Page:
To continue a geometric sequence, you need to calculate the common ratio. This is the factor that is used to multiply one term to get the next term. To calculate the common ratio and continue a geometric sequence you need to:

Take two consecutive terms from the sequence.

- Divide the second term by the first term to find the common ratio r .

Multiply the last term in the sequence by the common ratio to find the next term. Repeat for each new term.

## Explain how to continue a geometric sequence

## Geometric sequences worksheet

Get your free geometric sequences worksheet of 20+ questions and answers. Includes reasoning and applied questions.

## Continuing a geometric sequence examples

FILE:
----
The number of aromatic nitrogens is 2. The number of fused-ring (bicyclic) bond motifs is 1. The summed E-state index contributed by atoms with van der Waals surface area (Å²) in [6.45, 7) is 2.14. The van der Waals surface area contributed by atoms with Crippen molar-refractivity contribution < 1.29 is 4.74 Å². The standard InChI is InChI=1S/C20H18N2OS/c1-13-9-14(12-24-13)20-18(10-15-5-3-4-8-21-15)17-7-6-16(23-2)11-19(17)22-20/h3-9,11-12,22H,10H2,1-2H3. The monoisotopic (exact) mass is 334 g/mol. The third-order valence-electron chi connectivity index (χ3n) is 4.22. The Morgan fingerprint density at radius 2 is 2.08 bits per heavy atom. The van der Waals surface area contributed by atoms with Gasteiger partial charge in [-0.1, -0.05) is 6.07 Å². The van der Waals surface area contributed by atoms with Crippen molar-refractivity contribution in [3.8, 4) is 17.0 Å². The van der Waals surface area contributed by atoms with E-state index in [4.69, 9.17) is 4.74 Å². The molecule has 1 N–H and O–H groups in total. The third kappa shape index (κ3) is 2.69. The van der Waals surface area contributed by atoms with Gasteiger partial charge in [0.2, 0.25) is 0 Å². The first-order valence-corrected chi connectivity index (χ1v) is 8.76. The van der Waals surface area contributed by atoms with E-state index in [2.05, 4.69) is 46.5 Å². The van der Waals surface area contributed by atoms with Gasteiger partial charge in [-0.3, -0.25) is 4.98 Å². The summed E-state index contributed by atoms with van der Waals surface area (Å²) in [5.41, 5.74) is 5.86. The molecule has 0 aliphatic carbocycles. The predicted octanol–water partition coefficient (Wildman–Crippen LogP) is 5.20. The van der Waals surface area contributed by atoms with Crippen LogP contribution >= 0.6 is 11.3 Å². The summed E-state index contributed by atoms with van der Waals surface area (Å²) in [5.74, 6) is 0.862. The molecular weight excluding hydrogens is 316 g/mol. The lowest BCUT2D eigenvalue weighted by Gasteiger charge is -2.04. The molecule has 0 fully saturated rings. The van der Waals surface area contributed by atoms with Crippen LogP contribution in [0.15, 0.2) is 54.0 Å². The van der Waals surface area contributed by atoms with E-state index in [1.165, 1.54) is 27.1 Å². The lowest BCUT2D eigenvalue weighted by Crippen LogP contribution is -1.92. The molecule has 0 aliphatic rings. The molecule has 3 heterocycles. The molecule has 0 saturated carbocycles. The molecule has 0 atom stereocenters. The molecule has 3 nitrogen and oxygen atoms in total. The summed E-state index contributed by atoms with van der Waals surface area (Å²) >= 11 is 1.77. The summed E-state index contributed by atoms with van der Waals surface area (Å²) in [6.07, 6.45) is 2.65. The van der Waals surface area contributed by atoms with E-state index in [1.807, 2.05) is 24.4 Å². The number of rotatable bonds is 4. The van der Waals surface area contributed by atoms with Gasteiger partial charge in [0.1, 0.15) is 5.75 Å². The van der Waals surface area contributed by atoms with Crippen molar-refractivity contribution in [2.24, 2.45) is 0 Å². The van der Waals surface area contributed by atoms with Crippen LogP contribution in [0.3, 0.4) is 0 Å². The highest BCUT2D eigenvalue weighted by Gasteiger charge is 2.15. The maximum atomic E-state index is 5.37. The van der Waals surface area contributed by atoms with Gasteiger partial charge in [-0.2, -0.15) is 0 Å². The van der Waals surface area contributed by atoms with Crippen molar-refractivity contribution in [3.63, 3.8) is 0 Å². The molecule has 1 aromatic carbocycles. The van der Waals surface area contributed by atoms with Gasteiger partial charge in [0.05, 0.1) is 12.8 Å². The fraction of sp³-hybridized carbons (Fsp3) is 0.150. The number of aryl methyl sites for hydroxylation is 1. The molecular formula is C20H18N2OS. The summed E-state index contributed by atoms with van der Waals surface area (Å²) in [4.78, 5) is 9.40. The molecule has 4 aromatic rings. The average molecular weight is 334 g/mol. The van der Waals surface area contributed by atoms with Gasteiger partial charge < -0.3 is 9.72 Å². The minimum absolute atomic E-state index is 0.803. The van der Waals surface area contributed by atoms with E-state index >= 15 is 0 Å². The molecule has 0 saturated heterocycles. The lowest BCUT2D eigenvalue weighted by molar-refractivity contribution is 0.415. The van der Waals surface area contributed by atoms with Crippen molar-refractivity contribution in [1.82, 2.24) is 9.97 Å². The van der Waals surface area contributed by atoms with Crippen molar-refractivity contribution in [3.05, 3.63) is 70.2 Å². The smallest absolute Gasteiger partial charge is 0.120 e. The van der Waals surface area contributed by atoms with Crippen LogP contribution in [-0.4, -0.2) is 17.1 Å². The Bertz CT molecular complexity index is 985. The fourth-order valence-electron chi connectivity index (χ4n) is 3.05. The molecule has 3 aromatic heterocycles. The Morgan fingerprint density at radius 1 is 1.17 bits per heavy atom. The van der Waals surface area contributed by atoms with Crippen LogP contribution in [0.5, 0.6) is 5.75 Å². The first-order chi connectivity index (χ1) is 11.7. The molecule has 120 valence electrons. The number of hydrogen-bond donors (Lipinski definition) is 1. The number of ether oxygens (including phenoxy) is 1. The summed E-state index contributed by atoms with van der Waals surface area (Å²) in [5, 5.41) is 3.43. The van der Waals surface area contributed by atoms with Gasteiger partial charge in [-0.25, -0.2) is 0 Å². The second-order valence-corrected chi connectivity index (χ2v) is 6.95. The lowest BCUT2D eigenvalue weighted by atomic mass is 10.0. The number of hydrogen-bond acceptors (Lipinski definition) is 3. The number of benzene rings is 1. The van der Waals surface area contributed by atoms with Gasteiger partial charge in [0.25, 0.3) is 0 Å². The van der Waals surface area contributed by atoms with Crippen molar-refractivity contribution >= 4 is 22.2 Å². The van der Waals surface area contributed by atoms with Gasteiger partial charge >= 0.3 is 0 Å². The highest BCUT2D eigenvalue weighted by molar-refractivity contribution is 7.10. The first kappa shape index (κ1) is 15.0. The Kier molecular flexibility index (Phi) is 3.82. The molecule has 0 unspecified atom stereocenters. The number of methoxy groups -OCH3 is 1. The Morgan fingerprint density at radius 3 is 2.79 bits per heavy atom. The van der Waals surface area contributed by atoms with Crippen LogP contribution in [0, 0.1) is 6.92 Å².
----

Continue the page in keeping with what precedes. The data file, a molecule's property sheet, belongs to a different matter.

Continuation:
Example 1: continuing a geometric sequence.

Calculate the next three terms for the geometric progression 1, 2, 4, 8, 16, …

Here we will take the numbers 4 and 8 .

2 Divide the second term by the first term to find the value of the common ratio, r .

3 Multiply the last term in the sequence by the common ratio to find the next term. Repeat for each new term.

The next three terms in the sequence are 32, 64, and 128 .

## Example 2: continuing a geometric sequence with negative numbers

Calculate the next three terms for the sequence -2, -10, -50, -250, -1250, …

Here we will take the numbers -10 and -50 .

Divide the second term by the first term to find the common ratio, r.

The next three terms are -6250, -31250, and -156250.

## Example 3: continuing a geometric sequence with decimals

Calculate the next three terms for the sequence 100, 10, 1, 0.1, 0.01, …

Here we will take the numbers 0.1 and 0.01 .

Divide the second term by the first term to find the common ratio, r .

The next three terms in the sequence are 0.001, 0.0001, and 0.00001.

## Example 4: continuing a geometric sequence involving fractions